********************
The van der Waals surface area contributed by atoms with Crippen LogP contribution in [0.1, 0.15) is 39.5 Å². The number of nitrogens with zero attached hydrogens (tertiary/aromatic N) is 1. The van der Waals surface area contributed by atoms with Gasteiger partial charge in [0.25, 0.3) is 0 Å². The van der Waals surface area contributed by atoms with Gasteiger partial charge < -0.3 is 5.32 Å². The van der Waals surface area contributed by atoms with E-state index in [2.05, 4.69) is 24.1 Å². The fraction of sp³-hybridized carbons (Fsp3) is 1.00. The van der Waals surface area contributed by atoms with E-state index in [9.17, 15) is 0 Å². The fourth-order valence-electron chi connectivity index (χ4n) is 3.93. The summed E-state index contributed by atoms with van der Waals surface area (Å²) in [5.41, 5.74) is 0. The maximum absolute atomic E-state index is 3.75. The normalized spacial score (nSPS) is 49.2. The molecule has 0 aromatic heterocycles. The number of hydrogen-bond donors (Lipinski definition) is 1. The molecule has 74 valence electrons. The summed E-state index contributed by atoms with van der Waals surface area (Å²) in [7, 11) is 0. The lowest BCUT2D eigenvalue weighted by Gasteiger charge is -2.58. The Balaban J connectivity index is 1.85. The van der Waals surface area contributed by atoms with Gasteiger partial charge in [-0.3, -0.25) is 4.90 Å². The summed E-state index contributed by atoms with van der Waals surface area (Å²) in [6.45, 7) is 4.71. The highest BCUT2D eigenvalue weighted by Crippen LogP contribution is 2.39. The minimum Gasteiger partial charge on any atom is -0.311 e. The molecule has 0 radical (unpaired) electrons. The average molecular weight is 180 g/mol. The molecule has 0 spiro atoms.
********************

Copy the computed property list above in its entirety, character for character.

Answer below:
The van der Waals surface area contributed by atoms with Crippen LogP contribution in [0.1, 0.15) is 39.5 Å². The number of nitrogens with zero attached hydrogens (tertiary/aromatic N) is 1. The van der Waals surface area contributed by atoms with Gasteiger partial charge in [0.25, 0.3) is 0 Å². The van der Waals surface area contributed by atoms with Gasteiger partial charge < -0.3 is 5.32 Å². The van der Waals surface area contributed by atoms with E-state index in [2.05, 4.69) is 24.1 Å². The fraction of sp³-hybridized carbons (Fsp3) is 1.00. The van der Waals surface area contributed by atoms with E-state index in [9.17, 15) is 0 Å². The fourth-order valence-electron chi connectivity index (χ4n) is 3.93. The summed E-state index contributed by atoms with van der Waals surface area (Å²) in [5.41, 5.74) is 0. The maximum absolute atomic E-state index is 3.75. The normalized spacial score (nSPS) is 49.2. The molecule has 0 aromatic heterocycles. The number of hydrogen-bond donors (Lipinski definition) is 1. The molecule has 74 valence electrons. The summed E-state index contributed by atoms with van der Waals surface area (Å²) in [7, 11) is 0. The lowest BCUT2D eigenvalue weighted by Gasteiger charge is -2.58. The Balaban J connectivity index is 1.85. The van der Waals surface area contributed by atoms with Gasteiger partial charge in [-0.3, -0.25) is 4.90 Å². The summed E-state index contributed by atoms with van der Waals surface area (Å²) in [6.45, 7) is 4.71. The highest BCUT2D eigenvalue weighted by Crippen LogP contribution is 2.39. The minimum Gasteiger partial charge on any atom is -0.311 e. The molecule has 0 radical (unpaired) electrons. The average molecular weight is 180 g/mol. The molecule has 0 spiro atoms.